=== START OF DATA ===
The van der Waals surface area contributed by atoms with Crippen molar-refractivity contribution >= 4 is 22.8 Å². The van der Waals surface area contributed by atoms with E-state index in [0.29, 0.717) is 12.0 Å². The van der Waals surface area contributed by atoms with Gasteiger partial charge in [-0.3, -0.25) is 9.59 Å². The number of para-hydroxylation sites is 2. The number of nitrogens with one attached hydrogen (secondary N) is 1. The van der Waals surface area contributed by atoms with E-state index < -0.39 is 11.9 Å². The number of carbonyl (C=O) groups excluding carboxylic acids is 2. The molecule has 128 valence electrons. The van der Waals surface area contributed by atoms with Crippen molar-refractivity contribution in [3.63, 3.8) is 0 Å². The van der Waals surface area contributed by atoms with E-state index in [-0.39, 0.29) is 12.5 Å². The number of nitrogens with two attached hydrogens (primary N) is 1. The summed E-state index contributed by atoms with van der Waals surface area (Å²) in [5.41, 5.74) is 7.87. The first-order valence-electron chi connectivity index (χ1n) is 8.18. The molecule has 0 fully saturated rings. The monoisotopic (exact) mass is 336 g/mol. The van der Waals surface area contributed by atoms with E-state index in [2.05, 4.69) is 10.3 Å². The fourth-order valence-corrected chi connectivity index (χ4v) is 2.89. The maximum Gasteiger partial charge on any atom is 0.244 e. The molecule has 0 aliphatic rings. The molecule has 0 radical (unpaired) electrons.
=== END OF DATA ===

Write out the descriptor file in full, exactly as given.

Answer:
The van der Waals surface area contributed by atoms with Crippen molar-refractivity contribution >= 4 is 22.8 Å². The van der Waals surface area contributed by atoms with E-state index in [0.29, 0.717) is 12.0 Å². The van der Waals surface area contributed by atoms with Gasteiger partial charge in [-0.3, -0.25) is 9.59 Å². The number of para-hydroxylation sites is 2. The number of nitrogens with one attached hydrogen (secondary N) is 1. The van der Waals surface area contributed by atoms with E-state index < -0.39 is 11.9 Å². The number of carbonyl (C=O) groups excluding carboxylic acids is 2. The molecule has 128 valence electrons. The van der Waals surface area contributed by atoms with Crippen molar-refractivity contribution in [3.63, 3.8) is 0 Å². The van der Waals surface area contributed by atoms with E-state index in [-0.39, 0.29) is 12.5 Å². The number of nitrogens with two attached hydrogens (primary N) is 1. The summed E-state index contributed by atoms with van der Waals surface area (Å²) in [5.41, 5.74) is 7.87. The first-order valence-electron chi connectivity index (χ1n) is 8.18. The molecule has 0 fully saturated rings. The monoisotopic (exact) mass is 336 g/mol. The van der Waals surface area contributed by atoms with E-state index in [2.05, 4.69) is 10.3 Å². The fourth-order valence-corrected chi connectivity index (χ4v) is 2.89. The maximum Gasteiger partial charge on any atom is 0.244 e. The molecule has 0 aliphatic rings. The molecule has 0 radical (unpaired) electrons.